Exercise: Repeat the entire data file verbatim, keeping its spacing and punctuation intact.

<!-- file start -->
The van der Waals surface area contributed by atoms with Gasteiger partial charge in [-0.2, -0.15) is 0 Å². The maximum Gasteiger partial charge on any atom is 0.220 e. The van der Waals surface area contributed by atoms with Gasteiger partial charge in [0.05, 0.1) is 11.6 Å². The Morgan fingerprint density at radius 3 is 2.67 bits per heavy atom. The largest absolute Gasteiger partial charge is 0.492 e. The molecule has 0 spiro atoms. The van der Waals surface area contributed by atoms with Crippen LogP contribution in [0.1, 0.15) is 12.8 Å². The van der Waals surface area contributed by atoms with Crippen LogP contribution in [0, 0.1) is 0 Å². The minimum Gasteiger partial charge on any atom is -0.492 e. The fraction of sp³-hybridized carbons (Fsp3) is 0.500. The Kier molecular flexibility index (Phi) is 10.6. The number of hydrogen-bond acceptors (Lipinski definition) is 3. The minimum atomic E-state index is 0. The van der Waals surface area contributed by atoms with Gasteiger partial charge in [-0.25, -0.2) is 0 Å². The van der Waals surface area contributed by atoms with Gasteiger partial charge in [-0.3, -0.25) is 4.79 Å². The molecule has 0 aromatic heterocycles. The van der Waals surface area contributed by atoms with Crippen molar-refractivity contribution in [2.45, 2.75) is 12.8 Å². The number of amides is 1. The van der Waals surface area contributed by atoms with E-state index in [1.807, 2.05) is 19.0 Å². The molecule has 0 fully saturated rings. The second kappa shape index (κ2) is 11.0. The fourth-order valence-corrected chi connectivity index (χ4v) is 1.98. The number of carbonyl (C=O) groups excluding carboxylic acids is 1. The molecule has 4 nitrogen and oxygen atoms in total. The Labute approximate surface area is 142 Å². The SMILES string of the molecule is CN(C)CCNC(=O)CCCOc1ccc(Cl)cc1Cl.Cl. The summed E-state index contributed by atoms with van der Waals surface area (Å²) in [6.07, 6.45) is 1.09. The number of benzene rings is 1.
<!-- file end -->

The van der Waals surface area contributed by atoms with Gasteiger partial charge in [-0.2, -0.15) is 0 Å². The maximum Gasteiger partial charge on any atom is 0.220 e. The van der Waals surface area contributed by atoms with Gasteiger partial charge in [0.05, 0.1) is 11.6 Å². The Morgan fingerprint density at radius 3 is 2.67 bits per heavy atom. The largest absolute Gasteiger partial charge is 0.492 e. The molecule has 0 spiro atoms. The van der Waals surface area contributed by atoms with Crippen LogP contribution in [0.1, 0.15) is 12.8 Å². The van der Waals surface area contributed by atoms with Crippen LogP contribution in [0, 0.1) is 0 Å². The minimum Gasteiger partial charge on any atom is -0.492 e. The fraction of sp³-hybridized carbons (Fsp3) is 0.500. The Kier molecular flexibility index (Phi) is 10.6. The number of hydrogen-bond acceptors (Lipinski definition) is 3. The minimum atomic E-state index is 0. The van der Waals surface area contributed by atoms with Gasteiger partial charge in [-0.25, -0.2) is 0 Å². The van der Waals surface area contributed by atoms with Gasteiger partial charge in [-0.3, -0.25) is 4.79 Å². The molecule has 0 aromatic heterocycles. The van der Waals surface area contributed by atoms with Crippen molar-refractivity contribution in [2.45, 2.75) is 12.8 Å². The number of amides is 1. The van der Waals surface area contributed by atoms with E-state index in [1.807, 2.05) is 19.0 Å². The molecule has 0 fully saturated rings. The second kappa shape index (κ2) is 11.0. The fourth-order valence-corrected chi connectivity index (χ4v) is 1.98. The number of carbonyl (C=O) groups excluding carboxylic acids is 1. The molecule has 4 nitrogen and oxygen atoms in total. The Labute approximate surface area is 142 Å². The SMILES string of the molecule is CN(C)CCNC(=O)CCCOc1ccc(Cl)cc1Cl.Cl. The summed E-state index contributed by atoms with van der Waals surface area (Å²) in [6.07, 6.45) is 1.09. The number of benzene rings is 1.